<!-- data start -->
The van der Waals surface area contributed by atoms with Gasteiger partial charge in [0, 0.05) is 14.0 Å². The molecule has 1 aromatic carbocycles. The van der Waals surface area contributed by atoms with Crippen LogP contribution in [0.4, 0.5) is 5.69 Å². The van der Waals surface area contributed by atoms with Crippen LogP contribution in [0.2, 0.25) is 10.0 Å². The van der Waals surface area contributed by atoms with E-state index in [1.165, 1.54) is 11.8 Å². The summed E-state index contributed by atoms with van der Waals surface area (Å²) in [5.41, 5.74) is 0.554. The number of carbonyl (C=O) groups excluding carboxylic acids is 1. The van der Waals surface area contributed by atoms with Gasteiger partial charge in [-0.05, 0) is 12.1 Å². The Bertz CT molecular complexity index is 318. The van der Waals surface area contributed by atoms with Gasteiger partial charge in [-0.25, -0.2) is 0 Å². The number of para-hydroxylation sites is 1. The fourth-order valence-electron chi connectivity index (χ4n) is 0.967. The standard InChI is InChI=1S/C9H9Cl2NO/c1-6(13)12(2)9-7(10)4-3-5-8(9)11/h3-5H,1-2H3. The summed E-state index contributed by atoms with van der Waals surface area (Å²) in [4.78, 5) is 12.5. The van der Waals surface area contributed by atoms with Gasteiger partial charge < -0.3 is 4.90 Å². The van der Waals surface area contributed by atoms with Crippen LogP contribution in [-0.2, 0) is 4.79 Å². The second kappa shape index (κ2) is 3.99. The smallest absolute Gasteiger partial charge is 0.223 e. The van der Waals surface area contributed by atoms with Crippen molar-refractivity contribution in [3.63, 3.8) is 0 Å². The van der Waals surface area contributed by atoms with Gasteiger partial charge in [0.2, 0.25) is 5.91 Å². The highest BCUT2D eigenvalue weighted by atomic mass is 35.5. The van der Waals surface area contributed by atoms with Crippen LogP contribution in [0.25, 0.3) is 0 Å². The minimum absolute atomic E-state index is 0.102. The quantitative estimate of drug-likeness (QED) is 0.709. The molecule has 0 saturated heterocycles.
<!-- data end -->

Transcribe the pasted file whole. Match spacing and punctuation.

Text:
The van der Waals surface area contributed by atoms with Gasteiger partial charge in [0, 0.05) is 14.0 Å². The molecule has 1 aromatic carbocycles. The van der Waals surface area contributed by atoms with Crippen LogP contribution in [0.4, 0.5) is 5.69 Å². The van der Waals surface area contributed by atoms with Crippen LogP contribution in [0.2, 0.25) is 10.0 Å². The van der Waals surface area contributed by atoms with E-state index in [1.165, 1.54) is 11.8 Å². The summed E-state index contributed by atoms with van der Waals surface area (Å²) in [5.41, 5.74) is 0.554. The number of carbonyl (C=O) groups excluding carboxylic acids is 1. The van der Waals surface area contributed by atoms with Gasteiger partial charge in [-0.05, 0) is 12.1 Å². The Bertz CT molecular complexity index is 318. The van der Waals surface area contributed by atoms with Gasteiger partial charge in [-0.25, -0.2) is 0 Å². The number of para-hydroxylation sites is 1. The fourth-order valence-electron chi connectivity index (χ4n) is 0.967. The standard InChI is InChI=1S/C9H9Cl2NO/c1-6(13)12(2)9-7(10)4-3-5-8(9)11/h3-5H,1-2H3. The summed E-state index contributed by atoms with van der Waals surface area (Å²) in [4.78, 5) is 12.5. The van der Waals surface area contributed by atoms with Gasteiger partial charge < -0.3 is 4.90 Å². The van der Waals surface area contributed by atoms with Crippen LogP contribution in [-0.2, 0) is 4.79 Å². The second kappa shape index (κ2) is 3.99. The smallest absolute Gasteiger partial charge is 0.223 e. The van der Waals surface area contributed by atoms with Crippen molar-refractivity contribution in [3.63, 3.8) is 0 Å². The van der Waals surface area contributed by atoms with Gasteiger partial charge in [0.2, 0.25) is 5.91 Å². The highest BCUT2D eigenvalue weighted by atomic mass is 35.5. The van der Waals surface area contributed by atoms with Crippen LogP contribution in [0.25, 0.3) is 0 Å². The minimum absolute atomic E-state index is 0.102. The quantitative estimate of drug-likeness (QED) is 0.709. The molecule has 0 saturated heterocycles.